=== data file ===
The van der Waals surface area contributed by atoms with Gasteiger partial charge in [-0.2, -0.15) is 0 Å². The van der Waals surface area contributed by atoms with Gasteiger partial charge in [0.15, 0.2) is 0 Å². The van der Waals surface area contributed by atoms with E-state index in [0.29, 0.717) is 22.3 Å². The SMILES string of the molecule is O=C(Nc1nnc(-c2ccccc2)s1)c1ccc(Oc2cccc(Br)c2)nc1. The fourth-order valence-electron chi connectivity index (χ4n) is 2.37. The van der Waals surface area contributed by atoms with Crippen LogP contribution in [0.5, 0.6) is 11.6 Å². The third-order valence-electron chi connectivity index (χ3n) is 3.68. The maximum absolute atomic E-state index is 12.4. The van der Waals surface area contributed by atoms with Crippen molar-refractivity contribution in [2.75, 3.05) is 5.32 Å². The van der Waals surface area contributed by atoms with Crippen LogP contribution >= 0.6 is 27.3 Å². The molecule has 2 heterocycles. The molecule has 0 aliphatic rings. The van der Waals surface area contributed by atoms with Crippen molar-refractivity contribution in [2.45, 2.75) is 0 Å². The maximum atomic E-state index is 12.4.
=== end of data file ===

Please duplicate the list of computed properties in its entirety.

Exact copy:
The van der Waals surface area contributed by atoms with Gasteiger partial charge in [-0.2, -0.15) is 0 Å². The van der Waals surface area contributed by atoms with Gasteiger partial charge in [0.15, 0.2) is 0 Å². The van der Waals surface area contributed by atoms with E-state index in [0.29, 0.717) is 22.3 Å². The SMILES string of the molecule is O=C(Nc1nnc(-c2ccccc2)s1)c1ccc(Oc2cccc(Br)c2)nc1. The fourth-order valence-electron chi connectivity index (χ4n) is 2.37. The van der Waals surface area contributed by atoms with Crippen LogP contribution in [0.5, 0.6) is 11.6 Å². The third-order valence-electron chi connectivity index (χ3n) is 3.68. The maximum absolute atomic E-state index is 12.4. The van der Waals surface area contributed by atoms with Crippen molar-refractivity contribution in [2.75, 3.05) is 5.32 Å². The van der Waals surface area contributed by atoms with Crippen LogP contribution >= 0.6 is 27.3 Å². The molecule has 2 heterocycles. The molecule has 0 aliphatic rings. The van der Waals surface area contributed by atoms with Crippen molar-refractivity contribution in [2.45, 2.75) is 0 Å². The maximum atomic E-state index is 12.4.